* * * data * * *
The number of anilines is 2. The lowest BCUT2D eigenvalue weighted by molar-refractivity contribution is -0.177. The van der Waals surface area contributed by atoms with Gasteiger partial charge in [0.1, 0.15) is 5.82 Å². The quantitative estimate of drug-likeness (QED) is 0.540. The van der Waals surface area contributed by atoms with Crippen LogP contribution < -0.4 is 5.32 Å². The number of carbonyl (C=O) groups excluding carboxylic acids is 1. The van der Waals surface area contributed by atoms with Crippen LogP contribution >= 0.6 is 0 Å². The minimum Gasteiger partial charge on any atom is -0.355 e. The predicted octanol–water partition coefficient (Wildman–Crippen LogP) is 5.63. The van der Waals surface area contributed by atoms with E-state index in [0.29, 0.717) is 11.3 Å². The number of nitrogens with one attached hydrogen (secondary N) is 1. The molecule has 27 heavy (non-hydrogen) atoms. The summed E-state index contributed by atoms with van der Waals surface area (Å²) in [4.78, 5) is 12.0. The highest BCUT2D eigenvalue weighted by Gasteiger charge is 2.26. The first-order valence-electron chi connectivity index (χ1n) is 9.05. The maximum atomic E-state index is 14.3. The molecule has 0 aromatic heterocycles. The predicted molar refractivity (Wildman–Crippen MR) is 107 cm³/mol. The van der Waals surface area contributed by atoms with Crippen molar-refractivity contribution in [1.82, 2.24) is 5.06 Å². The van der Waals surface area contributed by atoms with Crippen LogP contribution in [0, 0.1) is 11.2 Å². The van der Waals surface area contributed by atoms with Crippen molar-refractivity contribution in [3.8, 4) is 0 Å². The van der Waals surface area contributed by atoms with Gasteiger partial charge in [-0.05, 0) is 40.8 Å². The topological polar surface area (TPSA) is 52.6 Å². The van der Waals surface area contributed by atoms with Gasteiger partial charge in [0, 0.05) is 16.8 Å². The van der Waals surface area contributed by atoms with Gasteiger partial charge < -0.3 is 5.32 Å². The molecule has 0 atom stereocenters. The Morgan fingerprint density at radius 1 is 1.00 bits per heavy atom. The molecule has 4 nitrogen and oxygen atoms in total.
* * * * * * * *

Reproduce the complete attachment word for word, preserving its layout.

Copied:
The number of anilines is 2. The lowest BCUT2D eigenvalue weighted by molar-refractivity contribution is -0.177. The van der Waals surface area contributed by atoms with Gasteiger partial charge in [0.1, 0.15) is 5.82 Å². The quantitative estimate of drug-likeness (QED) is 0.540. The van der Waals surface area contributed by atoms with Crippen LogP contribution < -0.4 is 5.32 Å². The number of carbonyl (C=O) groups excluding carboxylic acids is 1. The van der Waals surface area contributed by atoms with Crippen LogP contribution >= 0.6 is 0 Å². The minimum Gasteiger partial charge on any atom is -0.355 e. The predicted octanol–water partition coefficient (Wildman–Crippen LogP) is 5.63. The van der Waals surface area contributed by atoms with E-state index in [0.29, 0.717) is 11.3 Å². The number of nitrogens with one attached hydrogen (secondary N) is 1. The molecule has 27 heavy (non-hydrogen) atoms. The summed E-state index contributed by atoms with van der Waals surface area (Å²) in [4.78, 5) is 12.0. The highest BCUT2D eigenvalue weighted by Gasteiger charge is 2.26. The first-order valence-electron chi connectivity index (χ1n) is 9.05. The maximum atomic E-state index is 14.3. The molecule has 0 aromatic heterocycles. The predicted molar refractivity (Wildman–Crippen MR) is 107 cm³/mol. The van der Waals surface area contributed by atoms with Crippen molar-refractivity contribution in [1.82, 2.24) is 5.06 Å². The van der Waals surface area contributed by atoms with Crippen LogP contribution in [0, 0.1) is 11.2 Å². The van der Waals surface area contributed by atoms with Crippen molar-refractivity contribution in [3.8, 4) is 0 Å². The van der Waals surface area contributed by atoms with Gasteiger partial charge in [-0.05, 0) is 40.8 Å². The topological polar surface area (TPSA) is 52.6 Å². The van der Waals surface area contributed by atoms with Gasteiger partial charge in [0, 0.05) is 16.8 Å². The van der Waals surface area contributed by atoms with Gasteiger partial charge < -0.3 is 5.32 Å². The molecule has 0 atom stereocenters. The Morgan fingerprint density at radius 1 is 1.00 bits per heavy atom. The molecule has 4 nitrogen and oxygen atoms in total.